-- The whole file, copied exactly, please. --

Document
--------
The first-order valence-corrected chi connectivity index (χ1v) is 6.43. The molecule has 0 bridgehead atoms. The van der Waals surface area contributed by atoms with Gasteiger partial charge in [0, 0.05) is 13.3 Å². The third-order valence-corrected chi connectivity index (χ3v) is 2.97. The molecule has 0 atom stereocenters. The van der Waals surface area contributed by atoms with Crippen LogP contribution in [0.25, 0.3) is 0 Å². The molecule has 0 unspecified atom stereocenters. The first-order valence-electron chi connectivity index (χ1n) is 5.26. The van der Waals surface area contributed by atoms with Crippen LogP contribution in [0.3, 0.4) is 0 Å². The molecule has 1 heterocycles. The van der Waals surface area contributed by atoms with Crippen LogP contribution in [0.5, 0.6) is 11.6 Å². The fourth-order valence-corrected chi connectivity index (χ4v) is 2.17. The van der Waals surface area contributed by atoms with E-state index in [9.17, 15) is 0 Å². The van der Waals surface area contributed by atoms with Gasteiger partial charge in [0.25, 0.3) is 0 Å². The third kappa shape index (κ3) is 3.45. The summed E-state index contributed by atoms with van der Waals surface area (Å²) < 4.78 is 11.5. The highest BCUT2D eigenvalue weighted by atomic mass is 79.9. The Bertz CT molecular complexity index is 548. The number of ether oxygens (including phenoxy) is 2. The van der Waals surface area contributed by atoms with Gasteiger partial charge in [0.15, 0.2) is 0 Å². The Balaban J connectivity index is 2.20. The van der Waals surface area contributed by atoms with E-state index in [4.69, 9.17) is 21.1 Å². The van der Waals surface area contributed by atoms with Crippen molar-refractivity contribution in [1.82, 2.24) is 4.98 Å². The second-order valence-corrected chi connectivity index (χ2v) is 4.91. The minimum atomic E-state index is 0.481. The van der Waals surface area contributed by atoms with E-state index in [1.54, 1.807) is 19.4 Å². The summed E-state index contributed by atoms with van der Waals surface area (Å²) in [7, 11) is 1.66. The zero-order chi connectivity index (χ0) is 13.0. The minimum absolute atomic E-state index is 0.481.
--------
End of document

The first-order valence-corrected chi connectivity index (χ1v) is 6.43. The molecule has 0 bridgehead atoms. The van der Waals surface area contributed by atoms with Gasteiger partial charge in [0, 0.05) is 13.3 Å². The third-order valence-corrected chi connectivity index (χ3v) is 2.97. The molecule has 0 atom stereocenters. The van der Waals surface area contributed by atoms with Crippen LogP contribution in [0.25, 0.3) is 0 Å². The molecule has 0 unspecified atom stereocenters. The first-order valence-electron chi connectivity index (χ1n) is 5.26. The van der Waals surface area contributed by atoms with Crippen LogP contribution in [0.3, 0.4) is 0 Å². The molecule has 1 heterocycles. The van der Waals surface area contributed by atoms with Crippen LogP contribution in [0.5, 0.6) is 11.6 Å². The fourth-order valence-corrected chi connectivity index (χ4v) is 2.17. The van der Waals surface area contributed by atoms with E-state index in [9.17, 15) is 0 Å². The van der Waals surface area contributed by atoms with Gasteiger partial charge in [0.25, 0.3) is 0 Å². The third kappa shape index (κ3) is 3.45. The summed E-state index contributed by atoms with van der Waals surface area (Å²) < 4.78 is 11.5. The highest BCUT2D eigenvalue weighted by atomic mass is 79.9. The Bertz CT molecular complexity index is 548. The number of ether oxygens (including phenoxy) is 2. The van der Waals surface area contributed by atoms with Gasteiger partial charge in [0.15, 0.2) is 0 Å². The Balaban J connectivity index is 2.20. The van der Waals surface area contributed by atoms with E-state index in [4.69, 9.17) is 21.1 Å². The van der Waals surface area contributed by atoms with Crippen molar-refractivity contribution in [1.82, 2.24) is 4.98 Å². The second-order valence-corrected chi connectivity index (χ2v) is 4.91. The minimum atomic E-state index is 0.481. The van der Waals surface area contributed by atoms with E-state index in [1.54, 1.807) is 19.4 Å². The summed E-state index contributed by atoms with van der Waals surface area (Å²) in [7, 11) is 1.66. The zero-order chi connectivity index (χ0) is 13.0. The minimum absolute atomic E-state index is 0.481.